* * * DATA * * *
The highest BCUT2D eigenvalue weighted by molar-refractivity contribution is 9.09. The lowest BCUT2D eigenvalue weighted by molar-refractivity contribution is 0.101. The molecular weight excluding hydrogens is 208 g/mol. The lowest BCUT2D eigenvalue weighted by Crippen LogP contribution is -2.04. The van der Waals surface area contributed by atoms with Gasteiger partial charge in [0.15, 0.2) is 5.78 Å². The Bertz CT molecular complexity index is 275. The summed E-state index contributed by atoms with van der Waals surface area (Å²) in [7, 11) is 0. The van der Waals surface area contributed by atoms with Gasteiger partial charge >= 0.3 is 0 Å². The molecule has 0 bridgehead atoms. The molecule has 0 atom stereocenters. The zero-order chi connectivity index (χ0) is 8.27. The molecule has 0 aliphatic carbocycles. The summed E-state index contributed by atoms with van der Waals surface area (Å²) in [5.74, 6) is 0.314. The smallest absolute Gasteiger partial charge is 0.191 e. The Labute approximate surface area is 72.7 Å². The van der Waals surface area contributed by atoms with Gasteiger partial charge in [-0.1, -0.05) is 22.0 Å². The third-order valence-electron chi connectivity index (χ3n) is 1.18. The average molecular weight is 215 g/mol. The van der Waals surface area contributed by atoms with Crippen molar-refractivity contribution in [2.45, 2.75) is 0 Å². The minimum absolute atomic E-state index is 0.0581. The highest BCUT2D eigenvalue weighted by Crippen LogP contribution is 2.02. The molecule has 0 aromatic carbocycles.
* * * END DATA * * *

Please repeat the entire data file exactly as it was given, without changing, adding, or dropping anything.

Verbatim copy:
The highest BCUT2D eigenvalue weighted by molar-refractivity contribution is 9.09. The lowest BCUT2D eigenvalue weighted by molar-refractivity contribution is 0.101. The molecular weight excluding hydrogens is 208 g/mol. The lowest BCUT2D eigenvalue weighted by Crippen LogP contribution is -2.04. The van der Waals surface area contributed by atoms with Gasteiger partial charge in [0.15, 0.2) is 5.78 Å². The Bertz CT molecular complexity index is 275. The summed E-state index contributed by atoms with van der Waals surface area (Å²) in [7, 11) is 0. The van der Waals surface area contributed by atoms with Gasteiger partial charge >= 0.3 is 0 Å². The molecule has 0 bridgehead atoms. The molecule has 0 atom stereocenters. The zero-order chi connectivity index (χ0) is 8.27. The molecule has 0 aliphatic carbocycles. The summed E-state index contributed by atoms with van der Waals surface area (Å²) in [5.74, 6) is 0.314. The smallest absolute Gasteiger partial charge is 0.191 e. The Labute approximate surface area is 72.7 Å². The van der Waals surface area contributed by atoms with Gasteiger partial charge in [-0.1, -0.05) is 22.0 Å². The third-order valence-electron chi connectivity index (χ3n) is 1.18. The average molecular weight is 215 g/mol. The van der Waals surface area contributed by atoms with Crippen molar-refractivity contribution in [2.45, 2.75) is 0 Å². The minimum absolute atomic E-state index is 0.0581. The highest BCUT2D eigenvalue weighted by Crippen LogP contribution is 2.02. The molecule has 0 aromatic carbocycles.